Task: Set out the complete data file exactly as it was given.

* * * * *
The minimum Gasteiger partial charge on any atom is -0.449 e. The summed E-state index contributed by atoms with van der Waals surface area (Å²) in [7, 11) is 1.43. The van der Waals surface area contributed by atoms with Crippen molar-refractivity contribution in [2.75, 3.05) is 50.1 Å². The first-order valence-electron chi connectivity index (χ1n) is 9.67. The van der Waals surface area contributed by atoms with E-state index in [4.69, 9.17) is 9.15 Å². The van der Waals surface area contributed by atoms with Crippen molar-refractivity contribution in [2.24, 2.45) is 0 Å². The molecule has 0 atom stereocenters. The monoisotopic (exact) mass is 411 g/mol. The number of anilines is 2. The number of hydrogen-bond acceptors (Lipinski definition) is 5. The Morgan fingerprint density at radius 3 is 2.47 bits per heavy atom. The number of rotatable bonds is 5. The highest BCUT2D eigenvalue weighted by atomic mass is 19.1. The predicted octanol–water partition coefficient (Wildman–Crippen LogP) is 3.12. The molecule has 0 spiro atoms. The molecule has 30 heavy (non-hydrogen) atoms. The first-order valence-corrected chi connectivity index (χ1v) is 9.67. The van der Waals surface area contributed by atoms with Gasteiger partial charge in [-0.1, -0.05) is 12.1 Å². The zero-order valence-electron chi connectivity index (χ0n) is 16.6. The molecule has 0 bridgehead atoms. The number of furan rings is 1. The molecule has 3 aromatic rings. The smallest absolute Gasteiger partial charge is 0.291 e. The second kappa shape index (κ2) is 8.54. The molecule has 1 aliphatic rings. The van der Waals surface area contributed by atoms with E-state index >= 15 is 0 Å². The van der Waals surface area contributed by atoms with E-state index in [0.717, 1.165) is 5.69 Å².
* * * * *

The minimum Gasteiger partial charge on any atom is -0.449 e. The summed E-state index contributed by atoms with van der Waals surface area (Å²) in [7, 11) is 1.43. The van der Waals surface area contributed by atoms with Crippen molar-refractivity contribution in [2.75, 3.05) is 50.1 Å². The first-order valence-electron chi connectivity index (χ1n) is 9.67. The van der Waals surface area contributed by atoms with E-state index in [4.69, 9.17) is 9.15 Å². The van der Waals surface area contributed by atoms with Crippen molar-refractivity contribution in [2.24, 2.45) is 0 Å². The molecule has 0 atom stereocenters. The monoisotopic (exact) mass is 411 g/mol. The number of anilines is 2. The number of hydrogen-bond acceptors (Lipinski definition) is 5. The Morgan fingerprint density at radius 3 is 2.47 bits per heavy atom. The number of rotatable bonds is 5. The highest BCUT2D eigenvalue weighted by atomic mass is 19.1. The predicted octanol–water partition coefficient (Wildman–Crippen LogP) is 3.12. The molecule has 0 spiro atoms. The molecule has 30 heavy (non-hydrogen) atoms. The first-order valence-corrected chi connectivity index (χ1v) is 9.67. The van der Waals surface area contributed by atoms with Gasteiger partial charge in [-0.1, -0.05) is 12.1 Å². The zero-order valence-electron chi connectivity index (χ0n) is 16.6. The molecule has 0 bridgehead atoms. The number of furan rings is 1. The molecule has 3 aromatic rings. The smallest absolute Gasteiger partial charge is 0.291 e. The second kappa shape index (κ2) is 8.54. The molecule has 1 aliphatic rings. The van der Waals surface area contributed by atoms with E-state index >= 15 is 0 Å². The van der Waals surface area contributed by atoms with E-state index in [0.717, 1.165) is 5.69 Å².